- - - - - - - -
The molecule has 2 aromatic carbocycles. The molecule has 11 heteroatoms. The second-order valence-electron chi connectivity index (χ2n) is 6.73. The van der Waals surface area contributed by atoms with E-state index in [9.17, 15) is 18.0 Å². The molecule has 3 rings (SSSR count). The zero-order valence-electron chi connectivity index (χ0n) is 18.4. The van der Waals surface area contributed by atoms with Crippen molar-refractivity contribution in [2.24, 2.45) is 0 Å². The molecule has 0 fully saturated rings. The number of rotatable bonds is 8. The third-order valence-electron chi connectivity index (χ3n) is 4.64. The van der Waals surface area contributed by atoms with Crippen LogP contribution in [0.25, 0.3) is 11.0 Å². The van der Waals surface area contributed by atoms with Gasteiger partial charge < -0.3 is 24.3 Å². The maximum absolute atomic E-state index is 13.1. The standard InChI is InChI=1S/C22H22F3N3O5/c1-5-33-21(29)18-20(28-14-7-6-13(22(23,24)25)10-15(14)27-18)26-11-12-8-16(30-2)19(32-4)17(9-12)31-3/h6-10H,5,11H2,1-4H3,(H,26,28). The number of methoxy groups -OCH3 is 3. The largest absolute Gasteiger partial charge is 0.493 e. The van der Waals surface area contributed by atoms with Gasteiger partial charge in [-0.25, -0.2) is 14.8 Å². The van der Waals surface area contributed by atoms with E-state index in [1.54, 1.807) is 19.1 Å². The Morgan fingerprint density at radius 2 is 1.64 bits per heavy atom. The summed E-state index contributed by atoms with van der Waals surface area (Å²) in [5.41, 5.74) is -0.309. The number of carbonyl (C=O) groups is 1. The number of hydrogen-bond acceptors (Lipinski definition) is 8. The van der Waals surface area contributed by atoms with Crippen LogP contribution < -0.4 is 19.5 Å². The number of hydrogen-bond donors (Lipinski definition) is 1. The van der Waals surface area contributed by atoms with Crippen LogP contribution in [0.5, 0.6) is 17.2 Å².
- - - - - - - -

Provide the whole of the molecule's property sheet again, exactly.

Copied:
The molecule has 2 aromatic carbocycles. The molecule has 11 heteroatoms. The second-order valence-electron chi connectivity index (χ2n) is 6.73. The van der Waals surface area contributed by atoms with E-state index in [9.17, 15) is 18.0 Å². The molecule has 3 rings (SSSR count). The zero-order valence-electron chi connectivity index (χ0n) is 18.4. The van der Waals surface area contributed by atoms with Crippen molar-refractivity contribution in [2.24, 2.45) is 0 Å². The molecule has 0 fully saturated rings. The number of rotatable bonds is 8. The third-order valence-electron chi connectivity index (χ3n) is 4.64. The van der Waals surface area contributed by atoms with Crippen LogP contribution in [0.25, 0.3) is 11.0 Å². The van der Waals surface area contributed by atoms with Gasteiger partial charge < -0.3 is 24.3 Å². The maximum absolute atomic E-state index is 13.1. The standard InChI is InChI=1S/C22H22F3N3O5/c1-5-33-21(29)18-20(28-14-7-6-13(22(23,24)25)10-15(14)27-18)26-11-12-8-16(30-2)19(32-4)17(9-12)31-3/h6-10H,5,11H2,1-4H3,(H,26,28). The number of methoxy groups -OCH3 is 3. The largest absolute Gasteiger partial charge is 0.493 e. The van der Waals surface area contributed by atoms with Gasteiger partial charge in [-0.25, -0.2) is 14.8 Å². The van der Waals surface area contributed by atoms with E-state index in [1.54, 1.807) is 19.1 Å². The Morgan fingerprint density at radius 2 is 1.64 bits per heavy atom. The summed E-state index contributed by atoms with van der Waals surface area (Å²) in [5.41, 5.74) is -0.309. The number of carbonyl (C=O) groups is 1. The number of hydrogen-bond acceptors (Lipinski definition) is 8. The van der Waals surface area contributed by atoms with Crippen LogP contribution < -0.4 is 19.5 Å². The number of hydrogen-bond donors (Lipinski definition) is 1. The van der Waals surface area contributed by atoms with Crippen LogP contribution in [0.5, 0.6) is 17.2 Å².